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Unexposed genius

Musicians will gather this week to remember the late Zoopark singer Mike Naumenko.

Published: April 18, 2012 (Issue # 1704)



  • Zoopark frontman Mikhail Naumenko died in 1991 at the age of 36.
    Photo: FOR SPT

Legendary local rock musician and Zoopark frontman Mikhail “Mike” Naumenko, who died at the age of 36 in 1991, will be remembered at a memorial birthday event at Dada club this week.

“Unlike [Kino leader] Viktor Tsoi, who became a real national hero through his purposeful activities, Mike, in my view, remained an unexposed genius,” said the event’s organizer Alexander Donskich von Romanov, a friend of Naumenko and former member of Zoopark.

“On the one hand, his work, strangely enough, initiated a wave of creative reaction all across Russia — in the provinces and far-off areas, in the Urals, Siberia, the south, east, west and north. But on the other hand, Mike never did anything to promote himself; essentially, the only thing he did was his creative work.

“By and large, he remains underestimated — in the sense of the degree of recognition [he gets]. But to any person who knows all the realities of Russian rock music, it’s obvious that unlike his talented contemporaries like [Akvarium’s Boris] Grebenshchikov and [Mashina Vremeni’s] Andrei Makarevich, it was him who created a revolution — a revolution in the world of Russian rock.”

Donskich von Romanov compared Naumenko to the late Soviet iconoclastic singer-songwriter and actor Vladimir Vysotsky, admitting however that neither Naumenko nor his rock musician friends were fans of the singer.

“Just like Vysotsky, many songs by Mike are dramas; they have a character that are not identical to their author, and the characters are different and sometimes walk from one song to another, like Sweet N., Venichka or Vera. But drama is always present in the song; there’s often a system of interaction and dramatic conflict in it. This is what led me to at one point create an opera based on Mike’s lyrics.”

Excerpts from the opera — called “Prizraki Goroda N” (The Ghosts of the Town of N) — premiered at St. Petersburg’s Gigant Hall in April 2011. Donskich von Romanov defined the genre as “blues opera.”

“The word ‘blues’ embodies a certain sadness. As [artist and filmmaker] Viktor Tikhomirov put it, ‘There’s always a sadness about a life that was not lived in Mike’s songs.’ About a life that he could have lived, but didn’t.”

Although influenced lyrically by the likes of the Rolling Stones, Lou Reed, T. Rex and Bob Dylan, Naumenko rethought the original subjects, placing his songs’ subjects and characters in the realities of the Leningrad of his day.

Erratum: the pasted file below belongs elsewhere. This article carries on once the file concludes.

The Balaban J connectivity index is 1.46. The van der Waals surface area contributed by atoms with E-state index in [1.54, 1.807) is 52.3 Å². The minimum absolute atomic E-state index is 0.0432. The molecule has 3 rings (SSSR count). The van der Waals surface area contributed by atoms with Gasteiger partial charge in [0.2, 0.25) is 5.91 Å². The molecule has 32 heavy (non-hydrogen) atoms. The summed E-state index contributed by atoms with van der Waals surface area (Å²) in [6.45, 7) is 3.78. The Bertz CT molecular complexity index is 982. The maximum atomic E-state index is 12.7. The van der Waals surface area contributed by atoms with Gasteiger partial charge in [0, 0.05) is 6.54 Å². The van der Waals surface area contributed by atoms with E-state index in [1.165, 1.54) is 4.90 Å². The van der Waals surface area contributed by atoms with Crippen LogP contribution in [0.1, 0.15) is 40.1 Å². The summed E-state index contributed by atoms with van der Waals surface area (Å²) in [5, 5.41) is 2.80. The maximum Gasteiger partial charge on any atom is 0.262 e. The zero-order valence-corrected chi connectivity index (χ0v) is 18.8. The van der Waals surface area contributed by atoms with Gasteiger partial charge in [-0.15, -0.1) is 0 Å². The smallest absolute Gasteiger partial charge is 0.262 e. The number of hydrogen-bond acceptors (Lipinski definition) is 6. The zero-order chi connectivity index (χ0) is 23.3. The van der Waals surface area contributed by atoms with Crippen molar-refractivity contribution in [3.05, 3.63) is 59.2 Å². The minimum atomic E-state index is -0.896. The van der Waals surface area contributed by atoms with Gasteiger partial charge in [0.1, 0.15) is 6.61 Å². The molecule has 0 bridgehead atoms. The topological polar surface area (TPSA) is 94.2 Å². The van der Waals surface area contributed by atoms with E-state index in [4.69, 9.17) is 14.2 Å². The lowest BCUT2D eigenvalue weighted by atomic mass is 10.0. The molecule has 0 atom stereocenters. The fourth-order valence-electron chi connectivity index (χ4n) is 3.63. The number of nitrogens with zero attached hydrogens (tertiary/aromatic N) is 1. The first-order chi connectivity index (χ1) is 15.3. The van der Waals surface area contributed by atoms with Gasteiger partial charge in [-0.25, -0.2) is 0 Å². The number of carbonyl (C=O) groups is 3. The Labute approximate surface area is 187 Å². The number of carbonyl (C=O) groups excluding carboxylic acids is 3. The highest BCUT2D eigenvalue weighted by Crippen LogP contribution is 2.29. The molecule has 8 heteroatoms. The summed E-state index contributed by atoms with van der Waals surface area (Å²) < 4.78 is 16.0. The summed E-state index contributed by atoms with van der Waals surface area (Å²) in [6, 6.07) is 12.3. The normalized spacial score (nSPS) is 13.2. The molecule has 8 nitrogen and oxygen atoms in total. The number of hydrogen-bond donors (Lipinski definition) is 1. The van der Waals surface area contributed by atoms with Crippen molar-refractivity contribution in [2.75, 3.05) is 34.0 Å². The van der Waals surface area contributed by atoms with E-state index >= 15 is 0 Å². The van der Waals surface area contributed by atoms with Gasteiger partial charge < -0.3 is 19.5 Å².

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ALL ABOUT TOWN

Monday, Jan. 26


Feeling stressed by the crisis? The Northwest Coach University at 3 Ulitsa Vostsstanaya is hosting a master class by lifecoach Tatiana Almazova. She will shed light on the coaching process, the usefulness of coaching during times of economic downturn and how coaching can improve your career and business prospects. The event starts at 7 p.m. and admission is free. Pre-register by calling 424 3700.



Discover the State Hermitage Museum's collection of English painting at a lecture by art historian Yelizaveta Renne at the Prince Galitzine Library, 46 Nab. Reki Fontanki. The event starts at 6 p.m. and the lecture will be followed by a concert of arias, songs and duets by English composer Henry Purcell. The event is free of charge.



Tuesday, Jan. 27


Celebrate the 71st anniversary of the end of the Siege of Leningrad on Palace Square with a free concert at 7 p.m. Listen to WWII-era songs and the poetry of Olga Bergholz while you peruse outdoor exhibitions dedicated to life during wartime. The event is capped off by a fireworks display at 9 p.m.



Stop by the Lexica School of Foreign Languages at 73 Ligovsky Prospekt from now until Friday for a free English lesson. The classes start at 7 p.m. and cover all levels, from Beginner to Advanced. Registration by telephone on 7641692 and a desire to improve your skills are the only prerequisites.



Wednesday, Jan. 28



Feel like becoming a publishing mogul? Stop by the Freedom anti-cafe at 7 Ulitsa Kazanskaya today at 8 p.m. where Simferopol, Crimea-based founder and chief editor of the Holst online magazine will talk about creating an internet magaine, including what stories to cover, how find an audience and build a team, where to find inspiration and how to stand out from the crowd. Admission is the normal price of the anti-café — 2 rubles per minute, which includes tea and snacks.



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